What happened

Caterpillar (NYSE:CAT) stock's chart for the past few months looks like nothing short of a roller-coaster ride. Shares of the mining and construction-equipment giant soared 11.8% in November, according to data provided by S&P Global Market Intelligence, after a nerve-wracking 20% drop in October. Investors who thought the November recovery was here to stay are already breaking into a cold sweat, what with Caterpillar shares dropping nearly 10% so far in December. What's going on here?

So what

The sharp drop in Caterpillar shares in October appeared overdone. While the company's third-quarter numbers didn't live up to Wall Street's expectations, Caterpillar stuck with its adjusted earnings guidance of $11 to $12 per share for the full year. That didn't really warrant the steep sell-off, which is why contrarian investors found an opportunity and helped Caterpillar shares kick off November on a positive note.

A looping roller coaster.

Caterpillar stock's recent roller-coaster ride can unnerve impatient investors. Image source: Getty Images.

In hindsight, November would've likely been another tough month for Caterpillar stock given the trade-war jitters, volatile oil prices, and the turmoil in the broader markets if not for the low base it bounced off from at the end of October.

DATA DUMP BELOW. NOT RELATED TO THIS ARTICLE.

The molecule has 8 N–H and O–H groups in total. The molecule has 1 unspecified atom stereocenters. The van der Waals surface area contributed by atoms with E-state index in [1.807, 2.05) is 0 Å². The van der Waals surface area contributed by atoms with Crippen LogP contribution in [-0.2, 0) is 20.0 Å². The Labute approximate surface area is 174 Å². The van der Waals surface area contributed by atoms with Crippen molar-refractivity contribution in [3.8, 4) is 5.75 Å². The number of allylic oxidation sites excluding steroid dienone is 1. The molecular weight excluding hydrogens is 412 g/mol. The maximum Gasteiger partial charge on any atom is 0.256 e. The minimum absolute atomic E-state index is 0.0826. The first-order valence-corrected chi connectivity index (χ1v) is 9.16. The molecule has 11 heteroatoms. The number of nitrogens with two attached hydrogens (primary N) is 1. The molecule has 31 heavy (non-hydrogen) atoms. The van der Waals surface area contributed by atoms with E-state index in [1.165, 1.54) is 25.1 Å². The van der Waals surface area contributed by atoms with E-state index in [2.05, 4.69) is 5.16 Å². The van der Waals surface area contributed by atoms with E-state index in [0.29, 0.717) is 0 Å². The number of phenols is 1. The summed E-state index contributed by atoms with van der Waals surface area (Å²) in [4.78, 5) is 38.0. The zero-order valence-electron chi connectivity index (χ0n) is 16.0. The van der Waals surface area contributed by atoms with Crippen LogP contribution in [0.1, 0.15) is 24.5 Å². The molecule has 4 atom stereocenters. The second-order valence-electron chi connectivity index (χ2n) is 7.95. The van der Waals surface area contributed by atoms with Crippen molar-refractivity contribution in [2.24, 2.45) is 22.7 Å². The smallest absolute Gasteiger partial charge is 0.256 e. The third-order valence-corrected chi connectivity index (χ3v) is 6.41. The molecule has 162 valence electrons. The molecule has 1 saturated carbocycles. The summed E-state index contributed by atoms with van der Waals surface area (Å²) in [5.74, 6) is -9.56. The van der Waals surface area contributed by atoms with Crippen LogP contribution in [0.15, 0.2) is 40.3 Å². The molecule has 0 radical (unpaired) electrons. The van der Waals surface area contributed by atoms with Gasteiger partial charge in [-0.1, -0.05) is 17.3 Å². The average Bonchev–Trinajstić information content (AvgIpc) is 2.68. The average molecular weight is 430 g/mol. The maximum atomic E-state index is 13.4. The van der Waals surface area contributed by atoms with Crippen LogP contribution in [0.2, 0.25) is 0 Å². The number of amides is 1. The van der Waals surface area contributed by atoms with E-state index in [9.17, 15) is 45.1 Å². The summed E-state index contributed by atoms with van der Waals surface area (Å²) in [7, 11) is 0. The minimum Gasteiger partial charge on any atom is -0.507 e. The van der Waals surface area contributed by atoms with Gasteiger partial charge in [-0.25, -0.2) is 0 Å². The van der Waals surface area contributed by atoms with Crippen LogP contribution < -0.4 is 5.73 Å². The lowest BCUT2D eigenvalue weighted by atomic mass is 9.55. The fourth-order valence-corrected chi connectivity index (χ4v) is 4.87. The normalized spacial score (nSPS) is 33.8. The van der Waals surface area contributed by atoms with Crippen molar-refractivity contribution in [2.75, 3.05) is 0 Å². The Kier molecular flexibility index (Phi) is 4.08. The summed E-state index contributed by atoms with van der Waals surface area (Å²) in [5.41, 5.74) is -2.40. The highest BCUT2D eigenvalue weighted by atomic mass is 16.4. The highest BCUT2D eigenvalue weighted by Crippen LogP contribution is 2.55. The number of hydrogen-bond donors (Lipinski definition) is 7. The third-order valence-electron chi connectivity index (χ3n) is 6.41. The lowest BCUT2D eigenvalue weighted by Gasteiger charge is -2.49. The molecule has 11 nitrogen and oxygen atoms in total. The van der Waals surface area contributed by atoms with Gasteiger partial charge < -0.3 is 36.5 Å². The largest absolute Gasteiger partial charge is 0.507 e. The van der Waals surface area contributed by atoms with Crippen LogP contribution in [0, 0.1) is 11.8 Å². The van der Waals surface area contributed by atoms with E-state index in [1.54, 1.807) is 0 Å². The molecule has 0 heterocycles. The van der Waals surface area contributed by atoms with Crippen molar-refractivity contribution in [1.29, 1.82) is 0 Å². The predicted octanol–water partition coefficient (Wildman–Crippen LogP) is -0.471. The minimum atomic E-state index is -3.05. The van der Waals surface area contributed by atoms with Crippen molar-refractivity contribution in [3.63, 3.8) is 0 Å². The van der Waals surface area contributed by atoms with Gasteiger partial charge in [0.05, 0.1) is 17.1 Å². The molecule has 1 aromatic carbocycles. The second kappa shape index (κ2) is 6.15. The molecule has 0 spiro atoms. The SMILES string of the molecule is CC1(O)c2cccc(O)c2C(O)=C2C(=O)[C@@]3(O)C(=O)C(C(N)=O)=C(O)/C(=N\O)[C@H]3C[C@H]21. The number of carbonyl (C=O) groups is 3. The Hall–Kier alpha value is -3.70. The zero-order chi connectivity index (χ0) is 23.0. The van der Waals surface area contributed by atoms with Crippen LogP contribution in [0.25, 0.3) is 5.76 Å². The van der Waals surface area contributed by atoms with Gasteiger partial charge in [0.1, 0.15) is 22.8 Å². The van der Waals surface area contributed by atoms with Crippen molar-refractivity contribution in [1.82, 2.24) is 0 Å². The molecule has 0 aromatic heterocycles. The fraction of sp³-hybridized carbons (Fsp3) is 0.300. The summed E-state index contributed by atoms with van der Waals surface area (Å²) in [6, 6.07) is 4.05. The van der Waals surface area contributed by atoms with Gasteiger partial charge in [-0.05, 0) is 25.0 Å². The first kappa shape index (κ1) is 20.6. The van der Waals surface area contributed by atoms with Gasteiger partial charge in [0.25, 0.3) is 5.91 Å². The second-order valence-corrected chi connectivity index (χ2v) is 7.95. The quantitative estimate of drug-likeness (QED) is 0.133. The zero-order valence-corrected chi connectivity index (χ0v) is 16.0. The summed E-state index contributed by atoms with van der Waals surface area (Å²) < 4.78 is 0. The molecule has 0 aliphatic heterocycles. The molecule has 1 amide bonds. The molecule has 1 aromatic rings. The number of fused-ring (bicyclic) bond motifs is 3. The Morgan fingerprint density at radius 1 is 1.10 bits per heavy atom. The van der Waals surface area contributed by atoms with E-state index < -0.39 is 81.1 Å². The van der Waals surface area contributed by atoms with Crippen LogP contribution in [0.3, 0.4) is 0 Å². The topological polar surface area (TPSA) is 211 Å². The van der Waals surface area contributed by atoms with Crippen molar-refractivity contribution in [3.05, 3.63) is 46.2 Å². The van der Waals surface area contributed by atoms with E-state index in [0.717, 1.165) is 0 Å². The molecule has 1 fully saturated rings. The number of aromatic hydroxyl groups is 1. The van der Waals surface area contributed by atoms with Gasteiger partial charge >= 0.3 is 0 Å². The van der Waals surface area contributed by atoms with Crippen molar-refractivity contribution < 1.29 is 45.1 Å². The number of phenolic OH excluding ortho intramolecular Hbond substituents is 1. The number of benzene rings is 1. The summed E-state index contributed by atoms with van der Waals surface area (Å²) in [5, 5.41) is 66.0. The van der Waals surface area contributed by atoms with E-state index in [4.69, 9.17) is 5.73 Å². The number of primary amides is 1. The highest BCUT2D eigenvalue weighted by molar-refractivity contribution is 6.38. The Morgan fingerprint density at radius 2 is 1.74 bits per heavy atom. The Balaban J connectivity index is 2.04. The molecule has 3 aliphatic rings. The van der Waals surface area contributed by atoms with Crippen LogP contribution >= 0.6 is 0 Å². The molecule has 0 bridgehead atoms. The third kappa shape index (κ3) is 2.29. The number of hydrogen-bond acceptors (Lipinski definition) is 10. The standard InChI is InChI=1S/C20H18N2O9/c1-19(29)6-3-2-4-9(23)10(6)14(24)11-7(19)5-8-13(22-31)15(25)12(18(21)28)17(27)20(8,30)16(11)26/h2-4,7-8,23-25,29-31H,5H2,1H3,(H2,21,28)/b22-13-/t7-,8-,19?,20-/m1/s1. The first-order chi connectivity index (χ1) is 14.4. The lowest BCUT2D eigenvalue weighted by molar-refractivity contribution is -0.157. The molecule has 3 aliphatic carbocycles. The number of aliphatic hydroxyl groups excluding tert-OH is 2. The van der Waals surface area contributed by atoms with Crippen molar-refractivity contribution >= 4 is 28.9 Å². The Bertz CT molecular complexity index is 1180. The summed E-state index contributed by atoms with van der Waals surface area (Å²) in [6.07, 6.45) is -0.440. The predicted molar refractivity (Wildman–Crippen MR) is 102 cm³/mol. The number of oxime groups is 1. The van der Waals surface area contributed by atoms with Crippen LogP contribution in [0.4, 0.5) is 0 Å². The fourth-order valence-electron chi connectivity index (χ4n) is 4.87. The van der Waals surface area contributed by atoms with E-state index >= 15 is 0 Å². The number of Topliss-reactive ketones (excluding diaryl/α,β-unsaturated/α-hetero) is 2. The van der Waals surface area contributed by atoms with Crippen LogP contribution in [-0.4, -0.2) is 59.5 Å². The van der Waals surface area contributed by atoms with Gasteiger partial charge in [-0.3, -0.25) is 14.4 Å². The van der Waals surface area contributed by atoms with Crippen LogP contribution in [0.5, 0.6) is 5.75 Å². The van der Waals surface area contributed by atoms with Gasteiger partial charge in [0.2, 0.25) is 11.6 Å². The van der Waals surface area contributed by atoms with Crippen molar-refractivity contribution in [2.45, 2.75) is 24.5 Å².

In fact, Caterpillar's retail sales statistics, released in November, were a tad discouraging as well. Its total retail machine sales grew 18% during the three months ended October. That number might look good, but it was the lowest such growth rate in several months. Caterpillar's retail sales for three-month rolling periods had been rising steadily since mid-last year until around this past June, when they started to decelerate. The latest figures have further fueled concerns that Caterpillar's growth has, indeed, peaked.

Nearly all of the gains in Caterpillar's share price in November came toward the tail end of the month, the reason for which can be traced to three developments: the Federal Reserve's soft stance on further interest rate increases, anticipation of a truce between the U.S. and China after President Trump's meeting with President Xi Jinping of China, and the Bank of America Merrill Lynch quickly following it up with a ratings upgrade on Caterpillar shares, upping its price target to $163 from $140.

Of course, the market knows better than to read much into a stock's ratings upgrade, and Caterpillar shares are already back to feeling the heat amid lack of clarity about negotiations between the U.S. and China. Fear has gripped global markets, and Caterpillar is, unsurprisingly, taking a hit given its huge global footprint and its dominance in cyclical sectors like mining and construction.

Now what

As an industrials bellwether, Caterpillar shares cannot escape any impact of geopolitical and economic concerns even if the company manages to grow its sales and profits. That there are a lot of moving parts with Caterpillar, including unpredictable and uncontrollable factors such as trade relations and commodity prices, is something investors in the stock should bear in mind going forward. 

Neha Chamaria has no position in any of the stocks mentioned. The Motley Fool has no position in any of the stocks mentioned. The Motley Fool has a disclosure policy.